Pfizer’s announcement shows the promise of gene-based vaccines

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Pfizer’s announcement shows the promise of gene-based vaccines

Pfizer and BioNTech announced this week that their vaccine was 90 percent effective at preventing symptomatic COVID-19 in clinical trials. The data is still preliminary and hasn’t been examined by independent researchers, but it’s good news for both this specific vaccine and for the other coronavirus vaccines in the pipeline — especially the ones that are based on the same genetic technology.

“It’s extremely encouraging, in my view, not only for the Pfizer vaccine, but broadly speaking for the platform,” says Ross Kedl, an immunologist at the University of Colorado.

Pfizer and BioNTech’s vaccine is made from genetic material called mRNA. mRNA carries instructions inside of cells and tells them to build proteins. The vaccine includes a specific piece of mRNA that contains instructions for how to make the spike protein of the coronavirus, which is the tiny bit that lets it bind to human cells. The vaccine spurs the human body to make copies of that protein. When the immune system encounters those spikes, it learns to recognize and block them.

Gene-based vaccines are relatively simple to develop and manufacture. For years, they’ve been heralded as the future of vaccine development. However, until now, they’ve been largely experimental. The Food and Drug Administration (FDA) has never approved one for use in humans. Rosemary Rochford, also an immunologist at the University of Colorado, says she was initially skeptical they’d work as well as some other types of vaccines, like ones made from inactivated viruses. But the Pfizer data — assuming it holds up on further evaluation from outside experts and the FDA — is a strong proof of concept. “This mRNA platform seems to be very promising,” she says.

The Moderna vaccine candidate, which should release initial data soon, is also based on mRNA. “I would assume their efficacy is probably going to be similar,” says Drew Weissman, the University of Pennsylvania immunologist who conducted the research behind mRNA vaccines. He’s also an advisor for BioNTech, the company that partnered with Pfizer on this vaccine.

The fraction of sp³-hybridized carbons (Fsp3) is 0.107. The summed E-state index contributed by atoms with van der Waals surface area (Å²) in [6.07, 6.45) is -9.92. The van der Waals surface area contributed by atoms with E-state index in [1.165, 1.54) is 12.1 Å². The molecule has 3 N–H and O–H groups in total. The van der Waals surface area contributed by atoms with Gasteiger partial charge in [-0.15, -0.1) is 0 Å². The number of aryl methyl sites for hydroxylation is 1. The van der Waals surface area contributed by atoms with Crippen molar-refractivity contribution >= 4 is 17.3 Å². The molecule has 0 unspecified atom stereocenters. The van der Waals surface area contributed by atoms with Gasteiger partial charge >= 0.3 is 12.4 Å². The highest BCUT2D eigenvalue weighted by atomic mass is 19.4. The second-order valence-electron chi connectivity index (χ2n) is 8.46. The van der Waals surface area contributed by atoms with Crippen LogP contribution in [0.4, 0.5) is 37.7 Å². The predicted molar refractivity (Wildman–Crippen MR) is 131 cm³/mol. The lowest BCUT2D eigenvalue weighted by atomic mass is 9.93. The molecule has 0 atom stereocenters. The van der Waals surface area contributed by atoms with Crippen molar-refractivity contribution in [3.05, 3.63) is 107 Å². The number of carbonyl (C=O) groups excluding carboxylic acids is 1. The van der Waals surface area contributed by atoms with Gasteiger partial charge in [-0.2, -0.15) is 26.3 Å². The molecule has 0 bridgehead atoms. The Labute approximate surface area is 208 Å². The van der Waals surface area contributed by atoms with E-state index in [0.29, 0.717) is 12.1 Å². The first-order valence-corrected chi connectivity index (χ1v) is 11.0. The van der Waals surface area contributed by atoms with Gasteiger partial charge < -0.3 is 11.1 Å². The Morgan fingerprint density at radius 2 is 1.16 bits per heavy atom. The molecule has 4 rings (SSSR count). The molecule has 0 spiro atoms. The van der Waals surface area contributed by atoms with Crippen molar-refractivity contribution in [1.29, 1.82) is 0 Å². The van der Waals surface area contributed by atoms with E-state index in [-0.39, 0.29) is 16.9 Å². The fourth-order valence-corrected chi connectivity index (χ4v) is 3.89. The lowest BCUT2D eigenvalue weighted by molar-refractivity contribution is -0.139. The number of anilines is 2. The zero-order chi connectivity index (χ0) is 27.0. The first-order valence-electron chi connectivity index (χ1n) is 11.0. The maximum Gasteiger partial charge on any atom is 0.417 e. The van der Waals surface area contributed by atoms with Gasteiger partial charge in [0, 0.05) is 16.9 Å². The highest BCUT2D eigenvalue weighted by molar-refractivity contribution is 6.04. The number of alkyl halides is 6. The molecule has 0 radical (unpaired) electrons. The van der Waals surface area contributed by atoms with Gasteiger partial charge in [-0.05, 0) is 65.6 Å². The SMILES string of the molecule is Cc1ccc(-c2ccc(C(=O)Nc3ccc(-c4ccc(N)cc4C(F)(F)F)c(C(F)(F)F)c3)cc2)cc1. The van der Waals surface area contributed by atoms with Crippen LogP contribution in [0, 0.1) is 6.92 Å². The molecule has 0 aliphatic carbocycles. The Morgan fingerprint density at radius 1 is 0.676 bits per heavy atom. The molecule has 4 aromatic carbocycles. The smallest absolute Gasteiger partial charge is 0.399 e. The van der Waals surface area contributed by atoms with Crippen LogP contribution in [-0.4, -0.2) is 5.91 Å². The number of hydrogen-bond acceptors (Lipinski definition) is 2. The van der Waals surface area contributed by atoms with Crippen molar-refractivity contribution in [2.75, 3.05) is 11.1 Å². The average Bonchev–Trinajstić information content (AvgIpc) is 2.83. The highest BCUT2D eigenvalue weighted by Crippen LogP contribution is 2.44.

Moderna and Pfizer / BioNTech also had equivalent results in their phase 1 and phase 2 clinical trials, which are smaller scale, Kedl says. “You could almost superimpose the two, or switch the names and you would fool everybody. They really both are really strongly supportive of each other in terms of the strength of the immunity.”

Before the COVID-19 pandemic, there wasn’t much research done on gene-based vaccines for infectious diseases — a lot of the work focused on treating cancers, not viruses, Rochford says. Clearance of the first gene-based vaccine for something like COVID-19 would open a new world of options for vaccine developers.

Pfizer’s vaccine hasn’t been authorized or approved by the FDA yet, and there are still a few steps before it reaches that point. The data released this week, though, points in that direction.

“I think it’s a game changer,” Kedl says. “I wouldn’t be surprised if, in the next 10 years, we see this work its way into the flu vaccine.”

Once these vaccines cross the initial hurdle of proving to be effective and safe, researchers can start to study them more intensely. “Once we know it works, we’ll take some time to go find out why,” Kedl says.

Rochford says she’ll be watching to see how long the immunity provided by these mRNA vaccines sticks around, and how long the antibody response the vaccine generates lasts. Research shows that, for people who catch COVID-19 and produce their own natural antibodies, the levels dip before leveling out. But vaccine-generated antibodies are different. “Your body is not fighting an infection and a whole disease process,” she says. “I’m more confident that the durability will be better than what we see in a natural infection.”

Companies and researchers will also be on the lookout for ways to improve the vaccines. Based on early reports, they cause more achiness and other mild side effects than other vaccines, for example. “There may be some modifications, we may start shifting some things,” Kedl says.

One downside to mRNA vaccines is that they have to be stored an an extremely low temperature, which makes them more difficult to transport. mRNA is an unstable compound, and keeping it cold makes sure it won’t break down before its injected into the arm of a patient. Weissman says that teams at pharmaceutical companies are working on ways to keep these vaccines stable at higher temperatures, and he thinks that future generations of the COVID-19 vaccines will be able to stay in refrigerators. Weissman is also working on a way to freeze-dry the genetic material, so that vaccines can be stored at room temperature. “I don’t think that’s going to be a big thing to worry about,” he says.

Having another proven way to make vaccines will help researchers prepare for the next pandemic. There isn’t anything unique about this specific coronavirus that makes mRNA vaccines work well — the platform could be just as effective for other viruses. “Say we have a new coronavirus, or a new Ebola virus, or new emerging pathogen,” Rochford says. “It’d be fairly easy to generate these once you have the sequence and some basic biology. Moving forward, it gives us a very strong platform for a rapid response.”

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(the headline, this story has not been published by Important India News staff and is published from a syndicated feed.)

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